Third dose of COVID-19 mRNA vaccine closes the gap in immune response between naïve nursing home residents and healthy adults

Pieter Pannus, Stéphanie Depickère, Delphine Kemlin, Daphnée Georges, Sarah Houben, Véronique Olislagers, Alexandra Waegemans, Stéphane De Craeye, Antoine Francotte, Félicie Chaumont, Celien Van Oostveldt, Leo Heyndrickx, Johan Michiels, Elisabeth Willems, Emilie Dhondt, Marharyta Krauchuk, Marie-Noëlle Schmickler, Mathieu Verbrugghe, Nele Van Loon, Katelijne DierickAndré Matagne, Isabelle Desombere, Kevin K Ariën, Arnaud Marchant, Maria E Goossens

Research output: Contribution to journalA1: Web of Science-articlepeer-review

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BACKGROUND: Nursing home residents, a frail and old population group, respond poorly to primary mRNA COVID-19 vaccination. A third dose has been shown to boost protection against severe disease and death in this immunosenescent population, but limited data is available on the immune responses it induces.

METHODS: In this observational cohort study, peak humoral and cellular immune responses were compared 28 days after the second and third doses of the BNT162b2 mRNA COVID-19 vaccine in residents and staff members of two Belgian nursing homes. Only individuals without evidence of previous SARS-CoV-2 infection at third dose administration were included in the study. In addition, an extended cohort of residents and staff members was tested for immune responses to a third vaccine dose and was monitored for vaccine breakthrough infections in the following six months. The trial is registered on (NCT04527614).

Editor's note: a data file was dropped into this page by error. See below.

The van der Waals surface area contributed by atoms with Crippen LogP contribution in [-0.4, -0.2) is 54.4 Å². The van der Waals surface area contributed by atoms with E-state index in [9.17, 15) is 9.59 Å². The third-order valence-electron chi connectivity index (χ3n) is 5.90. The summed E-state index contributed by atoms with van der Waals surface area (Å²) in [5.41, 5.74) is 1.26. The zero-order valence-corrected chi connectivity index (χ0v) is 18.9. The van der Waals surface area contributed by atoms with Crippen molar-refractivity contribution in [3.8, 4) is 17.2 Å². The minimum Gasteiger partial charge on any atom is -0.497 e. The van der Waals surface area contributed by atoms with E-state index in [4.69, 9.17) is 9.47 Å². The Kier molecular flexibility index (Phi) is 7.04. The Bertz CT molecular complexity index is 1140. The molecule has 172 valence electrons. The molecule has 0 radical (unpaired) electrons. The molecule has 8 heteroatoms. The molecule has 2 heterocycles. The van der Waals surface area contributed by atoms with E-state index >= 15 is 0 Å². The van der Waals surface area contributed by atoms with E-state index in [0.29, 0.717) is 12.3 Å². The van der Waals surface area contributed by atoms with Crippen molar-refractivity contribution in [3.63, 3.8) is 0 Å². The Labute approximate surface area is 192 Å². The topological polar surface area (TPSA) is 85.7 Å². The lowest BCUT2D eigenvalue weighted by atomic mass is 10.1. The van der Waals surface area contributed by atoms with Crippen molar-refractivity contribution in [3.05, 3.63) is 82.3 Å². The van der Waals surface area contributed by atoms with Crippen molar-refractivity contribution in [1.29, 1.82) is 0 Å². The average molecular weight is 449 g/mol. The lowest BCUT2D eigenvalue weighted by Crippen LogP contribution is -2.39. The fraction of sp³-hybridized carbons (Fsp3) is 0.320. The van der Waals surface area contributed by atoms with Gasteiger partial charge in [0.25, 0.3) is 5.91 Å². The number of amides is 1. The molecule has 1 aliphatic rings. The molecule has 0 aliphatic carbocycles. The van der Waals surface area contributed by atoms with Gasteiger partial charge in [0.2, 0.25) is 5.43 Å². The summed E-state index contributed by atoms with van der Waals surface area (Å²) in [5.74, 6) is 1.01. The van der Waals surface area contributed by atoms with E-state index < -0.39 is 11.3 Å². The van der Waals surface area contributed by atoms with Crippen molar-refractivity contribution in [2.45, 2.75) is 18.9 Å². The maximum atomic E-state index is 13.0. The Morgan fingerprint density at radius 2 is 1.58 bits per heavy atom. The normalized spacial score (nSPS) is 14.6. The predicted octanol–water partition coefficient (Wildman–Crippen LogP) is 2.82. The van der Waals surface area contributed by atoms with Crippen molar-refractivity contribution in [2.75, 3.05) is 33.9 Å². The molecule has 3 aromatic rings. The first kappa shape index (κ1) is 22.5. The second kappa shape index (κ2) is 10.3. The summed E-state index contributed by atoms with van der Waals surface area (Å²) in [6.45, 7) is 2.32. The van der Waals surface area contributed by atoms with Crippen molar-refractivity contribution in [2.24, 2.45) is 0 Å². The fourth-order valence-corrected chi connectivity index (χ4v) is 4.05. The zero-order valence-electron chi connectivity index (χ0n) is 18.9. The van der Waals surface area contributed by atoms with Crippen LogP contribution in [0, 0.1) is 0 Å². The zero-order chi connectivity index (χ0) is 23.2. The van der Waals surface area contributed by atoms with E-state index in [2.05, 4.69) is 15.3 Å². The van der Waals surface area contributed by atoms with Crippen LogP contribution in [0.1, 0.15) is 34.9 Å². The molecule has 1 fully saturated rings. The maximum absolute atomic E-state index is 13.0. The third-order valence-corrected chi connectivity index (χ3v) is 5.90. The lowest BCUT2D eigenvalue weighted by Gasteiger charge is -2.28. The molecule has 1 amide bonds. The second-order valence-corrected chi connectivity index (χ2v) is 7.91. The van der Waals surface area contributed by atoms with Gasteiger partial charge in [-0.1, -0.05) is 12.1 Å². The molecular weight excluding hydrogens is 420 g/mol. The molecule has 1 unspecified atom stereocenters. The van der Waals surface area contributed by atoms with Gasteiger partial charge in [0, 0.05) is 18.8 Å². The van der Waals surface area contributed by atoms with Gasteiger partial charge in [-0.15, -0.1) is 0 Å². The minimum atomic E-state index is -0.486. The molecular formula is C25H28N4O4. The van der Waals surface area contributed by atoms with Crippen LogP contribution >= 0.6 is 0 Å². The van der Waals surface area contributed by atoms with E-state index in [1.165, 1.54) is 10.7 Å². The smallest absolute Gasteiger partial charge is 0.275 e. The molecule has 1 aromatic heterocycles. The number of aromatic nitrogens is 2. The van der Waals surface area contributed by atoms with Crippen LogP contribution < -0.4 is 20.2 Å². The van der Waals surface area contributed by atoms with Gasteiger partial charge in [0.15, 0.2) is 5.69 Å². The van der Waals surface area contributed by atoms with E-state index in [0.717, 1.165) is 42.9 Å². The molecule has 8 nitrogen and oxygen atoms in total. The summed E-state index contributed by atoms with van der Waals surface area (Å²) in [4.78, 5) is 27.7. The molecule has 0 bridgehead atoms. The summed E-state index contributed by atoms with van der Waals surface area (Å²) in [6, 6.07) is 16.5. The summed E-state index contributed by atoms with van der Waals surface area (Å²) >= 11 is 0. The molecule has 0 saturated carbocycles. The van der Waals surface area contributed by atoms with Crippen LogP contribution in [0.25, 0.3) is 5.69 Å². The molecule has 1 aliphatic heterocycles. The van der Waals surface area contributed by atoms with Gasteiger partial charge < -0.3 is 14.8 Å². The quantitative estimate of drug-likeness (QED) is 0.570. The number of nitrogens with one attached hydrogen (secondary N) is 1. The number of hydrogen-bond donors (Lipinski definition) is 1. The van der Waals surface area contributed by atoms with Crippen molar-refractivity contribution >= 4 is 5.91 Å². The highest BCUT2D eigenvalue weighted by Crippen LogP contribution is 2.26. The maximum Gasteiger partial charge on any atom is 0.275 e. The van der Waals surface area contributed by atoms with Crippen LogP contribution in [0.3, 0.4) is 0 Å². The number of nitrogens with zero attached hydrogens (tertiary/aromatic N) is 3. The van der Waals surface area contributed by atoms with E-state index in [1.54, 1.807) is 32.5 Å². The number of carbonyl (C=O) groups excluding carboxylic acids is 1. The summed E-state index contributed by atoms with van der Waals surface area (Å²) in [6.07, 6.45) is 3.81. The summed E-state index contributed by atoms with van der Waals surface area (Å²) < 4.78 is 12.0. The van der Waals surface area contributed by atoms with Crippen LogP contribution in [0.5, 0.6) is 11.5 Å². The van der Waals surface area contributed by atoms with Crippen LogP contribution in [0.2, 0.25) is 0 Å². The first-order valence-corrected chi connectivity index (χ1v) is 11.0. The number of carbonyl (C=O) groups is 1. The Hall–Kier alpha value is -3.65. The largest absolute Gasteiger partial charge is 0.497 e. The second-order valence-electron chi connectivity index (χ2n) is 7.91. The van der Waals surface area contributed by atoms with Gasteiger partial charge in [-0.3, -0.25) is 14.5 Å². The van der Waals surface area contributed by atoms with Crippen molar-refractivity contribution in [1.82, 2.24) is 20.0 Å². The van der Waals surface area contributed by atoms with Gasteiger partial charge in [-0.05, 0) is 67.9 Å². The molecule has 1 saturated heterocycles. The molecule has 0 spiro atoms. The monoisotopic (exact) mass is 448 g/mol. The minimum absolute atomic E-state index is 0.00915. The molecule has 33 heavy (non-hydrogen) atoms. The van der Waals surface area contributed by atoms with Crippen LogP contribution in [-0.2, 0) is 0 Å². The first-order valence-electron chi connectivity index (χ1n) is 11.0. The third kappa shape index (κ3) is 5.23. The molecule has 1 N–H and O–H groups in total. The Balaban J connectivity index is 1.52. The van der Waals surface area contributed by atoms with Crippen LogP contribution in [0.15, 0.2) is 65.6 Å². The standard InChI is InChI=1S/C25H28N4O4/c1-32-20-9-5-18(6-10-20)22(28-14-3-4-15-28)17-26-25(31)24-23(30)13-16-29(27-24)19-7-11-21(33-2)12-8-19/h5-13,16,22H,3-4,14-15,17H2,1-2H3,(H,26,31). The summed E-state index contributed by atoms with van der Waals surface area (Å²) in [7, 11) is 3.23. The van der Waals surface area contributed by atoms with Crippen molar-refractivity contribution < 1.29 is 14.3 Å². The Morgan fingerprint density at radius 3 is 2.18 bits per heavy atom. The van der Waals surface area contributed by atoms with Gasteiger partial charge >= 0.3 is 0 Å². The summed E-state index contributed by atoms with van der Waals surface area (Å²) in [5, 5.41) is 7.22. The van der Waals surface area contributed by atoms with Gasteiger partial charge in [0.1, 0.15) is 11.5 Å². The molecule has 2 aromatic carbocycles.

FINDINGS: All included residents (n = 85) and staff members (n = 88) were SARS-CoV-2 infection naïve at third dose administration. Historical blood samples from 28 days post second dose were available from 42 residents and 42 staff members. Magnitude and quality of humoral and cellular immune responses were strongly boosted in residents post third compared to post second dose. Increases were less pronounced in staff members than in residents. At 28 days post third dose, differences between residents and staff had become mostly insignificant. Humoral, but not cellular, responses induced by a third dose were predictive of subsequent incidence of vaccine breakthrough infection in the six months following vaccination.

INTERPRETATION: These data show that a third dose of mRNA COVID-19 vaccine largely closes the gap in humoral and cellular immune response observed after primary vaccination between NH residents and staff members but suggest that further boosting might be needed to achieve optimal protection against variants of concern in this vulnerable population group.

Original languageEnglish
Issue number17
Pages (from-to)2829-2836
Number of pages8
Publication statusPublished - 2023


  • Adult
  • Antibodies, Viral
  • BNT162 Vaccine
  • Breakthrough Infections
  • COVID-19 Vaccines
  • COVID-19/prevention & control
  • Humans
  • Immunity
  • Nursing Homes
  • Population Groups
  • RNA, Messenger
  • SARS-CoV-2


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